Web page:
Political Promise

The House of Lords Rejects First Coalition Bill

In Michael Indian on June 11, 2010 at 8:19 am

By Michael Indian

It makes for a momentous headline; “Coalition sustains first defeat in the House of Lords.” For a government still recovering from the recent resignation of David Laws, any obstacles to an early piece of legislation do not reflect well on their pledge to govern firmly and effectively in the “national interest.”

However, the reality appears to be far less dramatic. Far from a mass uprising in the upper chamber of Parliament, the Coalition’s Local Government Bill has fallen victim to an obscure procedural move, which prevented its second reading in the Lords.

The bill is aimed at blocking the creation of planned new unitary authorities in areas such as Norwich and Exeter. However, it will now be delayed by being sent to parliamentary officials, called Examiners, for a report. Labour peer, Lord Howarth, who proposed the motion to block the bill, justified his actions by saying it was a “hybrid” (a combination of a public and a private bill) and thus needed to be referred to the Examiners.

Whilst the Leader of the House of Lords, Lord Strathclyde, was quick to shrug off the hindrance, such a blasé response underestimates not only the significance of this event, but also the potential of such a tactic.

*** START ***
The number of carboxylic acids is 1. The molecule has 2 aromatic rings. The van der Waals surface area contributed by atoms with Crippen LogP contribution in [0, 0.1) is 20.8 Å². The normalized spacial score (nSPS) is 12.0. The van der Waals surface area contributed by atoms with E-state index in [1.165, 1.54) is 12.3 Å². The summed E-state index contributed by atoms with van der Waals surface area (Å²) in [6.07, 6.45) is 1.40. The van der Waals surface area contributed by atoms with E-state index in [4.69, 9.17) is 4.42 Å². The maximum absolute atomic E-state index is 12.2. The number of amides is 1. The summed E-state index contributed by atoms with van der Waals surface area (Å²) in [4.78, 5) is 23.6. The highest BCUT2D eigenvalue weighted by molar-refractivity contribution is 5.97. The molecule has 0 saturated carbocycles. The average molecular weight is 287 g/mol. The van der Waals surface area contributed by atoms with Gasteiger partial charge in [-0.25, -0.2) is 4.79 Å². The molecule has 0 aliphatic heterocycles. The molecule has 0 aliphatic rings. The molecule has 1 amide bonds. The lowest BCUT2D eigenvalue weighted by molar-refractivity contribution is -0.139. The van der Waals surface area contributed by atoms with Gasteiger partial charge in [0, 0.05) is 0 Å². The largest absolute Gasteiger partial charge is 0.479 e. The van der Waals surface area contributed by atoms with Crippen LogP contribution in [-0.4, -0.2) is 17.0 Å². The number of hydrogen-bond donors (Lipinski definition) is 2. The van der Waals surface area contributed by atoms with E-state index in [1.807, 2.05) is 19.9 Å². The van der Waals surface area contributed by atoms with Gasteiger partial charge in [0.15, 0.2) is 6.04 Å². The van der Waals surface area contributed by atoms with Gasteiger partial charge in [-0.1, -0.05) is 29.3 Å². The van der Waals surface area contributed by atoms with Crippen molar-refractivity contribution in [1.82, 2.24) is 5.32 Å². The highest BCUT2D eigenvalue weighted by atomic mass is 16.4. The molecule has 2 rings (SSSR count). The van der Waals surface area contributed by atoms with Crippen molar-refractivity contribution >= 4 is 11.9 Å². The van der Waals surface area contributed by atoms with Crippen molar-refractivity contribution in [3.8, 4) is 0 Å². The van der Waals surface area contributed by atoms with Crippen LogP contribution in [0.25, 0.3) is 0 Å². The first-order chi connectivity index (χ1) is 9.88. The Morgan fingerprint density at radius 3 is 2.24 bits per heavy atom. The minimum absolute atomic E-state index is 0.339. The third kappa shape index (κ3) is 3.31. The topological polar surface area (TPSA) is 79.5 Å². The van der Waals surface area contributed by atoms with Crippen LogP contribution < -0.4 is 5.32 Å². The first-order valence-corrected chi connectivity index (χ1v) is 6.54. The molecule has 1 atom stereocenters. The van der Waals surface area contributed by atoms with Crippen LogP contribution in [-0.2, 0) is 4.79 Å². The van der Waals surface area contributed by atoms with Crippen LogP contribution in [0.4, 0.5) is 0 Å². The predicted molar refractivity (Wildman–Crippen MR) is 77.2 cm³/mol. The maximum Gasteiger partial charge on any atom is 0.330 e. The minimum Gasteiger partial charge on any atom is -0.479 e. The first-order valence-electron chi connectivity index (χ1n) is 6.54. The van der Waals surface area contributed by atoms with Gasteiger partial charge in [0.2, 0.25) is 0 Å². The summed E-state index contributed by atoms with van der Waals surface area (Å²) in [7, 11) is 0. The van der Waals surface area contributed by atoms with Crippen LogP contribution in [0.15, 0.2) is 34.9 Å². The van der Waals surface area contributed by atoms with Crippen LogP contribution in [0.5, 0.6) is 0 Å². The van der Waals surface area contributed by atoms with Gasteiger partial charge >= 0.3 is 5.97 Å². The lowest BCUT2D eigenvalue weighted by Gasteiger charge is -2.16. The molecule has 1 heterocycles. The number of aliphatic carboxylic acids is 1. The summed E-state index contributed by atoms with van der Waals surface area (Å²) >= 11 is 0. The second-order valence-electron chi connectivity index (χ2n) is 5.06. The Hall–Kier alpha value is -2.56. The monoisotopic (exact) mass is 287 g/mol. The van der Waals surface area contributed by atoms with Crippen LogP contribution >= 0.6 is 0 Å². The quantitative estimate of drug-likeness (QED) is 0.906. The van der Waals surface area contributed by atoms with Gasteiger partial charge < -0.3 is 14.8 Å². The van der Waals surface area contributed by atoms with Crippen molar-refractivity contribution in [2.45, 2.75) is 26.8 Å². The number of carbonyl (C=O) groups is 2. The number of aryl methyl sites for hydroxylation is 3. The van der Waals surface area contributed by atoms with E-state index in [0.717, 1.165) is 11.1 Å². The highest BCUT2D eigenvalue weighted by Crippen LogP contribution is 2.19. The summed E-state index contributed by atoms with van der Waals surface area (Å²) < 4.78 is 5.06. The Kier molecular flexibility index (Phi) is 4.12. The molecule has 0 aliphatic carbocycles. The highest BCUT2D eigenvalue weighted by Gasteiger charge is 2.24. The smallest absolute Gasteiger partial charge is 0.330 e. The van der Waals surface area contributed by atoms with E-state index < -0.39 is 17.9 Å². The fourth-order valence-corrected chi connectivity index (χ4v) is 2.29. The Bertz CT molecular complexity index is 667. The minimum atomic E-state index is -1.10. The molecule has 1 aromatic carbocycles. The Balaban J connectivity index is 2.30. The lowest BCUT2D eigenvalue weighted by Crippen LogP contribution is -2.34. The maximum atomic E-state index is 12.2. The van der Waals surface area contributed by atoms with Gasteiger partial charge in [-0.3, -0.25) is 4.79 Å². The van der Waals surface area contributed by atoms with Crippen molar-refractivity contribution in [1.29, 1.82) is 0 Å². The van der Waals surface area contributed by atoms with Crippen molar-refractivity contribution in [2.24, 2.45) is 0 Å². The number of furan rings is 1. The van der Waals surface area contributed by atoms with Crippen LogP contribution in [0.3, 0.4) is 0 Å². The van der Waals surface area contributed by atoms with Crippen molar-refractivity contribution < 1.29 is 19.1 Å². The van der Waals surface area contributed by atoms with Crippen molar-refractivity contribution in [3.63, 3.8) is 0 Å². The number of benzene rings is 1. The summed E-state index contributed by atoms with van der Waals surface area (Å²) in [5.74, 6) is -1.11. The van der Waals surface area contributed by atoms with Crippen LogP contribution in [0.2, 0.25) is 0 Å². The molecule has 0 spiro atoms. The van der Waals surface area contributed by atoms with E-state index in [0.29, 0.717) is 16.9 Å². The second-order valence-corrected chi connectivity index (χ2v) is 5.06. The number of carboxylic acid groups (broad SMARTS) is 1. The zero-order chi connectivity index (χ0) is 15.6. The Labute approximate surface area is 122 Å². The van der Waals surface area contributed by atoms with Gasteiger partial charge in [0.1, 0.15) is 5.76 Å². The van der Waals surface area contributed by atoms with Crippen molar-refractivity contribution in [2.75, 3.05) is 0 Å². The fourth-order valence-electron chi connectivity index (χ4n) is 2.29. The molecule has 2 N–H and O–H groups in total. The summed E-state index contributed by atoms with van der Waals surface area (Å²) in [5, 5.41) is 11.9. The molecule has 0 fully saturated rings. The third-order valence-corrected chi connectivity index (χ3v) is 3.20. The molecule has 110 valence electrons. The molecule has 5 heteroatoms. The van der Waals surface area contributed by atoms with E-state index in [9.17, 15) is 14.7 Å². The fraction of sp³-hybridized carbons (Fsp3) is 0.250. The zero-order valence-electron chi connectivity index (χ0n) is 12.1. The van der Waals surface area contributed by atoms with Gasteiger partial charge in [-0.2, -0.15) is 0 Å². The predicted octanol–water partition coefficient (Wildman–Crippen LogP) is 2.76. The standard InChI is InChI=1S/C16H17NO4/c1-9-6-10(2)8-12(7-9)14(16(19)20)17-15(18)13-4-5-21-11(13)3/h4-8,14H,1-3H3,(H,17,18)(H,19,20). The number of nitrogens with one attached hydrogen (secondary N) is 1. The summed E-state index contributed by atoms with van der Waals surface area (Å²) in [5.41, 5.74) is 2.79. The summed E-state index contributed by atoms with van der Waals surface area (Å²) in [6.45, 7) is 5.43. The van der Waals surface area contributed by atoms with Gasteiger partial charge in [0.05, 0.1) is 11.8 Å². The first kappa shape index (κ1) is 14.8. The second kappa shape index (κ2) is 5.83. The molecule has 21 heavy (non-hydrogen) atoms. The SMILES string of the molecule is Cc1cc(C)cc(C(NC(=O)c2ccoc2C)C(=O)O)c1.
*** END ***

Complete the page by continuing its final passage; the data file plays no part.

With the departure of Laws, the stability of the governing relationship between the Conservatives and Liberal Democrats has increasingly been on many people’s minds. His exodus may not have enough to “Con-Dem” the Coalition, but it certainly put a stain onto the shiny era of “new politics.”

More significantly though, the use of parliamentary procedure as a tool of political opposition may become more common. Although the Coalition holds a comfortable majority in the Commons, delays in delivering more crucial legislation, like fixed term parliaments, will harm the public’s perception of the government, for example exacerbating existing worries of instability.

Furthermore, such a tactic may find use beyond the ranks of Labour. It is impossible to imagine all MPs from both Coalition parties speaking and voting with one voice for the next five years. The Liberal Democrat abstention over issues like Trident or tuition fees may prove hard to stomach in the long run, to say nothing of further concessions that undoubtedly lie ahead. Coalition governments are built on the essence of compromise, but what tools might dissenters, on both sides, seek to use to voice their objections?

Nick Clegg and David Cameron should be cautious before they simply dismiss their first legislative setback. God is in the detail, and their marriage of political convenience may be annulled on something as simple as a technicality.


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